As I write this post, I’m sitting in the room with six other guys. Two of them are playing BlazBlue: Calamity Trigger. The rest of us are watching, shouting, and offering commentary. But all of us are “gaming”.
A little while ago, some friends and I were doing this for a different game (I think it was Shining Force, one of my old favorites), and my father came in. He expressed some concern that there were five or six of us in the room, but only one person had a controller. Perhaps, he said, it might be more polite for us to play a game in which more than one person could participate.
I was honestly surprised. I mean, I hadn’t even stopped to consider that this situation might not be fair, and neither had any of my friends. I suddenly realized that I belonged to a generation that treats gaming as a social phenomenon—a group of people who can all sit in a room together while one person plays some crappy old Genesis game, and when asked, can still legitimately say “We’re gaming.”
Gaming has always been a social phenomenon for me, and I may be unusual in that gaming (for me) is an exclusively social phenomenon. Even single player games are only REALLY fun for me when I can play them with my friends. I don’t like playing on portable game systems, because it’s too hard for people to look over my shoulder—and too hard for me to look over my friends’ shoulders. I think this is part of the reason why I started playing World of Warcraft.
Fact is, World of Warcraft is kind of a boring game. The solo content, while very good in comparison to other MMOs, is really pretty boring in comparison to a high quality single-player game—but unlike those games, WoW is automatically social. In fact, the reason why I started the game in the first place is because a friend of mine moved away to San Francisco for college—and WoW was a good way for us to stay in touch, and continue to do things together.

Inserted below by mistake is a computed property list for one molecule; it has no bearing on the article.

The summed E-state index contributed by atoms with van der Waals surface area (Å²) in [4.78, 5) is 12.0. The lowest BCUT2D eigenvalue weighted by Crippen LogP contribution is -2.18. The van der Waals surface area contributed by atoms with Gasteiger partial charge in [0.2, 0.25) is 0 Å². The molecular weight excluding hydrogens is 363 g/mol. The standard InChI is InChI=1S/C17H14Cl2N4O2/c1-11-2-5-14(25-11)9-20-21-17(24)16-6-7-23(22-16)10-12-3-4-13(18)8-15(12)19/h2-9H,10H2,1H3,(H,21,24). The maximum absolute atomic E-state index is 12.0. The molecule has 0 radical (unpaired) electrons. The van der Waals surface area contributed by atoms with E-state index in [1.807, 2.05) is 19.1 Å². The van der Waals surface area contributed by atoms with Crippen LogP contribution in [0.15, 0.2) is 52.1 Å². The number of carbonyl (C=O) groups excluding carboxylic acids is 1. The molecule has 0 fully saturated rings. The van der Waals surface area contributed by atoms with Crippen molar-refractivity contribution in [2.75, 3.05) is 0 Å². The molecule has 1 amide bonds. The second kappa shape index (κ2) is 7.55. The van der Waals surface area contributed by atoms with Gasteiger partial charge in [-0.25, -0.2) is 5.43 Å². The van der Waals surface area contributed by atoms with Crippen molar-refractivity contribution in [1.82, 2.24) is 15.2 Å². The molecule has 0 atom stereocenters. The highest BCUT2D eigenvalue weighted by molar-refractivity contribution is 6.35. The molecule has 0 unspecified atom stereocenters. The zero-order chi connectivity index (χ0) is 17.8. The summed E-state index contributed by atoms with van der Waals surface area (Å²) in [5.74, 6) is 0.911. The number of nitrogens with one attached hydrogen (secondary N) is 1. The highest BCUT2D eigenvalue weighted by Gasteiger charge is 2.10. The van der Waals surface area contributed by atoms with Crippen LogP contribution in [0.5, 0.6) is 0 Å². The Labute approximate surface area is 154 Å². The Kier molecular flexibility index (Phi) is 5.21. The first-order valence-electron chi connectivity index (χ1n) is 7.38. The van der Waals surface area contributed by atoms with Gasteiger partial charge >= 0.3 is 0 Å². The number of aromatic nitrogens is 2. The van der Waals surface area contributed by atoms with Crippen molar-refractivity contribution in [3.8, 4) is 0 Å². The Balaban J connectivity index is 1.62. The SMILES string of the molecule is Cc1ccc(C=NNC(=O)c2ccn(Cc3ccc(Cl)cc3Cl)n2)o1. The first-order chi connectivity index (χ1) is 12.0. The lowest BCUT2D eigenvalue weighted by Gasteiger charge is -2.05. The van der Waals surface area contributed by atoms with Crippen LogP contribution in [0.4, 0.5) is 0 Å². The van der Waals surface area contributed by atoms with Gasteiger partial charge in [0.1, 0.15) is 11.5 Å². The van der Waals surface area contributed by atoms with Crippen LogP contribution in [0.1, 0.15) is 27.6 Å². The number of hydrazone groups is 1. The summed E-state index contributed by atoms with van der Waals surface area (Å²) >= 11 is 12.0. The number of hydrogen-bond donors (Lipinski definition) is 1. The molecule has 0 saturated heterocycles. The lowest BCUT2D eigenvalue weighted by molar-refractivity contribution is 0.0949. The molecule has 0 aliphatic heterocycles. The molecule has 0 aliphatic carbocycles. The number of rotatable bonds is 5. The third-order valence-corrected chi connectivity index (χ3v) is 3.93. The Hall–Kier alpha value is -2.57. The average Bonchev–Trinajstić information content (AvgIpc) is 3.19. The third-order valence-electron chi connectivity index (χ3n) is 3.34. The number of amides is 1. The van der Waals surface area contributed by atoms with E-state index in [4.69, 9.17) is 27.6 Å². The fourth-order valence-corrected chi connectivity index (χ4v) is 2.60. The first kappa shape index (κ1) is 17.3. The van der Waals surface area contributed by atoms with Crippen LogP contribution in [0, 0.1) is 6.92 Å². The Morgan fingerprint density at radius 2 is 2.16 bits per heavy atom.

The social nature of WoW is also the reason why, when too many of my friends stopped playing WoW, it just wasn’t fun any more. There’s a lot of single-player content in WoW, but most of it is about advancing your character and getting better gear. And if you’re working towards the eventual goal of being a better player in groups with friends you care about, then great—but if you’re just playing by yourself, and there isn’t any long term goal, then who cares? It wasn’t until I finally convinced my brother to pick up a copy of WotLK and start playing again that the game once again became fun for me.
I find this to be an interesting counterpoint to the (now, fortunately, very uncommon) belief that gaming is an inherently anti-social behavior, and that the best thing you can do for your kids is to shut down the game system and make them go outside. I now belong to an entire generation of people for whom gaming IS a social activity.